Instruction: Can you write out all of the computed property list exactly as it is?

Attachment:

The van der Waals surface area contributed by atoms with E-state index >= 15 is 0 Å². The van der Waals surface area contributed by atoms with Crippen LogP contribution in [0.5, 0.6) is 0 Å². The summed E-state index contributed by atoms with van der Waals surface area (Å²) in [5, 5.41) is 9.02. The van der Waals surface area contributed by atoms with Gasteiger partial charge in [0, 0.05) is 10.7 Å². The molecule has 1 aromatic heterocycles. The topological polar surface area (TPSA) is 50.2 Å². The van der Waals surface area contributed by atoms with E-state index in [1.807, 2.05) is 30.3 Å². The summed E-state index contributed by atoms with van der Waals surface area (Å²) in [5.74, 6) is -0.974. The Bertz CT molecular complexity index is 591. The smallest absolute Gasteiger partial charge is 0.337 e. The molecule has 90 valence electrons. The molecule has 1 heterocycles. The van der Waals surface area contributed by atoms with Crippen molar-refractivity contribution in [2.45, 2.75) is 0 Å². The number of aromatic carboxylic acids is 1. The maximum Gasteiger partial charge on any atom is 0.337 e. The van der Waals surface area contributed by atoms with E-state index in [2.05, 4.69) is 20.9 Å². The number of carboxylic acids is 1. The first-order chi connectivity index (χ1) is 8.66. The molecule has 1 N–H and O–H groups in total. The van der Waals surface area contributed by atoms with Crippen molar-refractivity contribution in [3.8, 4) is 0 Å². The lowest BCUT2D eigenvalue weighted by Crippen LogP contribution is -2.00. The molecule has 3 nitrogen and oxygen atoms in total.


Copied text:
The van der Waals surface area contributed by atoms with E-state index >= 15 is 0 Å². The van der Waals surface area contributed by atoms with Crippen LogP contribution in [0.5, 0.6) is 0 Å². The summed E-state index contributed by atoms with van der Waals surface area (Å²) in [5, 5.41) is 9.02. The van der Waals surface area contributed by atoms with Gasteiger partial charge in [0, 0.05) is 10.7 Å². The molecule has 1 aromatic heterocycles. The topological polar surface area (TPSA) is 50.2 Å². The van der Waals surface area contributed by atoms with E-state index in [1.807, 2.05) is 30.3 Å². The summed E-state index contributed by atoms with van der Waals surface area (Å²) in [5.74, 6) is -0.974. The Bertz CT molecular complexity index is 591. The smallest absolute Gasteiger partial charge is 0.337 e. The molecule has 90 valence electrons. The molecule has 1 heterocycles. The van der Waals surface area contributed by atoms with Crippen molar-refractivity contribution in [2.45, 2.75) is 0 Å². The number of aromatic carboxylic acids is 1. The maximum Gasteiger partial charge on any atom is 0.337 e. The van der Waals surface area contributed by atoms with E-state index in [2.05, 4.69) is 20.9 Å². The number of carboxylic acids is 1. The first-order chi connectivity index (χ1) is 8.66. The molecule has 1 N–H and O–H groups in total. The van der Waals surface area contributed by atoms with Crippen molar-refractivity contribution in [3.8, 4) is 0 Å². The lowest BCUT2D eigenvalue weighted by Crippen LogP contribution is -2.00. The molecule has 3 nitrogen and oxygen atoms in total.